They began at this time to understand "Adoration" and the whole contemplative dimension very differently...as an attitude of life and way of contemplating reality not just limited to sitting in prayer for an hour before the Blessed Sacrament. Sisters moved out of their own schools and trained as social workers, nurses etc and became more involved with people in the community. In recent years the ministries have extended from working with handicapped people, university chaplaincy to working with the homeless, with alcoholics and domiciliary care. A characteristic of all the places where they have been present has been their connection with the locality, the church and relationship with people of the different parishes.
Links with the Laity
The sisters like the brothers have many Lay associates who became part of the SS.CC. family through contact with the sisters along the way. They faithfully live the spirit of the Congregation in their own lives and work and are a great source of support and friendship.
The Sisters Background in England
The presence of the Congregation of the Sacred Hearts Sisters in England spanned the 20th century, a century that has known many changes in society and in the Church. The sisters came to England in 1895 and after a difficult beginning moved to Weymouth and then in 1928 to Epsom. The presence in England and Ireland changed direction many times and in July 2009 after 114 years the sisters made the decision to withdraw from England.
Sisters Reflect on the decision to leave England – April 2009
In planning the withdrawal of our presence from England, the sisters of the Irish/English Sector decided to make a pilgrimage to all the places where we had been present in England and the Channel islands-Guernsey. And so, on Tuesday 14th April, a group of eight of set off from Epsom in search of their roots; on a journey which took them back to Weymouth and across the Channel to Guernsey.
The pilgrimage opened with a time of prayer. It was a moment to bless the "going forth", to free the heart, to receive grace and blessing. Each step of the journey included moments of prayer/adoration, of recollection and thanksgiving as the lives of so many sisters were remembered. Memories were shared and stories told of the earlier days and of the spirit of sacrifice, service and generosity in difficult times that seemed to characterise the lives of those remembered. In Weymouth the sisters were struck by the international make-up of the first communities with as many as five different nationalities marked on the tombstones of the sisters. Although they didn't visit Trowbridge where the first foundation started in 1895, a lone French sister buried there was named and included in their prayer. The group took the ferry to Guernsey to visit Blanchelande the former site of the convent and school, and now a beautiful nursing home. A local priest joined them at the cemetery as they blessed and honoured the sisters and two of SS.CC. brothers buried there. These were sisters who had lived during the occupation of the island during the Second World War and who had survived with barely enough to eat. By chance they met a former pupil of Blanchelande and she shared memories of the kindness of the Sisters she remembered.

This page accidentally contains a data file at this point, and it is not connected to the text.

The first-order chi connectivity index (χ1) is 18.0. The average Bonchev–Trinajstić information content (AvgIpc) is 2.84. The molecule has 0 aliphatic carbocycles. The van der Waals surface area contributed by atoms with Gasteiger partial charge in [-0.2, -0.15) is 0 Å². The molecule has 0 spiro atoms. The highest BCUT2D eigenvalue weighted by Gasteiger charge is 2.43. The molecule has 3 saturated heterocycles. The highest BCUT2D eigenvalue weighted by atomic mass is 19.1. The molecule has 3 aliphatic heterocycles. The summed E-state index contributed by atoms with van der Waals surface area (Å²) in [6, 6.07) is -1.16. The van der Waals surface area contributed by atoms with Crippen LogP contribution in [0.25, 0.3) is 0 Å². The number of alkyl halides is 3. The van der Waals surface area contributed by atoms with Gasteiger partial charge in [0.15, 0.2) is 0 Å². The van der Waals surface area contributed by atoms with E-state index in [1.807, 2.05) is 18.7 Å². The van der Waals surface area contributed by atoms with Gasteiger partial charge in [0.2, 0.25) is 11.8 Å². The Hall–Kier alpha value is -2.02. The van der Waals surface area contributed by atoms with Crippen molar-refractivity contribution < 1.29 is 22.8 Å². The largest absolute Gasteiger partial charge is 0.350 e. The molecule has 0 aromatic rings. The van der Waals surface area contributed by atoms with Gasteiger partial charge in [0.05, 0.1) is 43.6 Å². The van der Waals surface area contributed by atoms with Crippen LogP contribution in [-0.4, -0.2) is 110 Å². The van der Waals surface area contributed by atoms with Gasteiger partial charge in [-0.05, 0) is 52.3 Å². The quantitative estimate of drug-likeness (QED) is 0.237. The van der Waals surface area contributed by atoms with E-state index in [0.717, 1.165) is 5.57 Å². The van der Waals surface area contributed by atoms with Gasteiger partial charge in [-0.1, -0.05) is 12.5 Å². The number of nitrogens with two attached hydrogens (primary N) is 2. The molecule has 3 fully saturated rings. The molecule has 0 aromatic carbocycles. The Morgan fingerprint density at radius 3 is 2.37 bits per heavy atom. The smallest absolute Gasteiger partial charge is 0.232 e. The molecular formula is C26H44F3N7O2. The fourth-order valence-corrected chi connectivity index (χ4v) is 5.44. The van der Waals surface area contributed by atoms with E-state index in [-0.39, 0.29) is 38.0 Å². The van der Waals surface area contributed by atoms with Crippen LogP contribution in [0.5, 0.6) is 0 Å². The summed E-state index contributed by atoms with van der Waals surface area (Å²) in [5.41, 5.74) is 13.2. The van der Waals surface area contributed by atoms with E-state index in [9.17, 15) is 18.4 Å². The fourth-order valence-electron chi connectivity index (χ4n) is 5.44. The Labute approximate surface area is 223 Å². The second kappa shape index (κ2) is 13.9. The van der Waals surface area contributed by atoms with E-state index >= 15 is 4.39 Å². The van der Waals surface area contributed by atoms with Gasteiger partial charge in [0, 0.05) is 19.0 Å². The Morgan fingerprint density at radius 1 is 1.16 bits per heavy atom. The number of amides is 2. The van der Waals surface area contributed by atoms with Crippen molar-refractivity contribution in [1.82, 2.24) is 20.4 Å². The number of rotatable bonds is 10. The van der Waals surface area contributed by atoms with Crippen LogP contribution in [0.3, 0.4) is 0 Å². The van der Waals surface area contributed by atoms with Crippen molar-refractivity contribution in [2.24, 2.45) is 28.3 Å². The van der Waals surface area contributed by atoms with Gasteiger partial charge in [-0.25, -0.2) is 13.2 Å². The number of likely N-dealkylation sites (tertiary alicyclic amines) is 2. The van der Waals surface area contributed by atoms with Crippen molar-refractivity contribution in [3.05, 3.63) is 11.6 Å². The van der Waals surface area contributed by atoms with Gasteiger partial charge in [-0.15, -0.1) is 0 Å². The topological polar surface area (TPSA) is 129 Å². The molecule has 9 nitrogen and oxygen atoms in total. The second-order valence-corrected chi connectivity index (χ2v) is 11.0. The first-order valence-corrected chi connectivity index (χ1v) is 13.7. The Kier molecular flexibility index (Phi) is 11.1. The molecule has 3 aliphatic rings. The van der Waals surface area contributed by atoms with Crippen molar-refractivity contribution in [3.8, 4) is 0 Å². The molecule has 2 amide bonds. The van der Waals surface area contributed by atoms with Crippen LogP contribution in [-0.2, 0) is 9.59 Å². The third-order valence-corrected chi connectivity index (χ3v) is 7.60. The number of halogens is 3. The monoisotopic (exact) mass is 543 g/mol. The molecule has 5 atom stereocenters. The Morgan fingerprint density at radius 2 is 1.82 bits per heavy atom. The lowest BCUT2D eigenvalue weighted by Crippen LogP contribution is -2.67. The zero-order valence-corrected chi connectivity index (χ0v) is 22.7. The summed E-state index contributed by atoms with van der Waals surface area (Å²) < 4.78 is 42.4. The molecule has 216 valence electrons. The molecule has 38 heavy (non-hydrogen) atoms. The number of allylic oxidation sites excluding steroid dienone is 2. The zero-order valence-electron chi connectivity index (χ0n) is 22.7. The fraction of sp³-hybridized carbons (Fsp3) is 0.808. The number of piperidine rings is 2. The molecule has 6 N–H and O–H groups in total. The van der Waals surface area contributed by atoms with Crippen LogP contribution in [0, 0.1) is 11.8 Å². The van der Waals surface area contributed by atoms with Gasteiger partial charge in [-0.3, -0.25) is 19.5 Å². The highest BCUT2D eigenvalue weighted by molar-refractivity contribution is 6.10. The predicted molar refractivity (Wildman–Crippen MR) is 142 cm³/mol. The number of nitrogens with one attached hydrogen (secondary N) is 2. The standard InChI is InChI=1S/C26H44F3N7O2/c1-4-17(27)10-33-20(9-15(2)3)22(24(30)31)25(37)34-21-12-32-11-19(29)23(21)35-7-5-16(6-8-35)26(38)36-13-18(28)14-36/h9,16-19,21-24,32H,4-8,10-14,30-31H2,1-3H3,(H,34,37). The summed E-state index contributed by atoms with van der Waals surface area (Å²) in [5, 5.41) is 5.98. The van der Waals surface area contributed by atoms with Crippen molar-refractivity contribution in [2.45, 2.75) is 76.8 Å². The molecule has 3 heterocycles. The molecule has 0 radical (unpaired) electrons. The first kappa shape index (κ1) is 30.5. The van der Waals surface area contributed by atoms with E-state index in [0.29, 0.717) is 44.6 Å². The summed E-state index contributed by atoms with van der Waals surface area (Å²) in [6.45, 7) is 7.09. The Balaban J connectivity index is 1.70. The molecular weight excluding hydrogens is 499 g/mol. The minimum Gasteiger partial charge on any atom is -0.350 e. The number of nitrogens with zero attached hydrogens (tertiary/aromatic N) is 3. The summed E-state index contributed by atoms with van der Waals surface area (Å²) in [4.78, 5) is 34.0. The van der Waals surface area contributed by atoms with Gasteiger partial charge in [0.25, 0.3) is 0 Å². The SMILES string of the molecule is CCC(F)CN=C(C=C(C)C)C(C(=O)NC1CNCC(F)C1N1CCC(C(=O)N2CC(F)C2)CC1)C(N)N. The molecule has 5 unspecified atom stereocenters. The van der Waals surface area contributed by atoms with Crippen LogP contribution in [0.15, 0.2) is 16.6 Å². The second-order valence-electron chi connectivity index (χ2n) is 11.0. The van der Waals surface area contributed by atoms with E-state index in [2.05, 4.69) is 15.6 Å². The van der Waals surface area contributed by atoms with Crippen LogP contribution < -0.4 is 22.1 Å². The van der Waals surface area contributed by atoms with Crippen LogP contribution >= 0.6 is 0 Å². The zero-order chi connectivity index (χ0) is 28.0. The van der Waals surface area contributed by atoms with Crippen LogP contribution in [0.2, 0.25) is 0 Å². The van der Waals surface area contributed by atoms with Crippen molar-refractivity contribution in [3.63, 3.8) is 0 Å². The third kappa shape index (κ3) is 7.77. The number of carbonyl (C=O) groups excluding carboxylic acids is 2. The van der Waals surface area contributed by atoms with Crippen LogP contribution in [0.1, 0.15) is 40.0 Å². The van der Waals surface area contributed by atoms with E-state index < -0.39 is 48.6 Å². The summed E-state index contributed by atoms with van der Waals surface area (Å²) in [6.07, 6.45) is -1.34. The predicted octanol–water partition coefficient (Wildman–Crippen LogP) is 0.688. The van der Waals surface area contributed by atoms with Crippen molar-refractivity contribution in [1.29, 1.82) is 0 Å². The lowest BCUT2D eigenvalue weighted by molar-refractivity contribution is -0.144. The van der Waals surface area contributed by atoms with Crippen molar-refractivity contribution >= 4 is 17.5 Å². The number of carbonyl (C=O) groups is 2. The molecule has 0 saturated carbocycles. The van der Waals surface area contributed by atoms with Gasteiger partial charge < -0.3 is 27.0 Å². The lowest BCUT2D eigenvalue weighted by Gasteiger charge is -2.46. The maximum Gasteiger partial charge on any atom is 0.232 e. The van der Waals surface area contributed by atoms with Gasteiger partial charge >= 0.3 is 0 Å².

On return from Weymouth the sisters travelled to Daventry where they were joined by Fr Derek SS.CC. who celebrated Mass in St. Augustine's parish church. Although it is over 20 years since the sisters have left there, a vibrant and committed group of SS.CC. Lay Associates faithfully carry on the spirit of the charism. The group were welcomed and prepared a reception in the adjoining hall.
As the pilgrimage ended around the graves of the sisters buried in Epsom, the group prayed and hoped that the spirit of all those who had gone before them; those who had given the best of themselves and who have now returned to God, would live on in the future SS.CC. sisters.
Through the sharing and reminiscing the group felt as if they had met the sisters again. These were women, who in the depths of their being had sensed a longing to uncover the mystery of God's presence in their lives and to hand on this mystery of Love to future generations. They left home, family and friends, often never to return. They are buried on foreign soil; their lives now hidden in the mystery of God. "The remnant" who are left to hand on this mystery in our generation, acknowledged that they were standing on the shoulders of women who lived in an "old heroic" time, and who gave the best of themselves so that the Congregation would take root and flourish. This pilgrimage was a truly sacred moment in our journey.
Northbrook Lane Community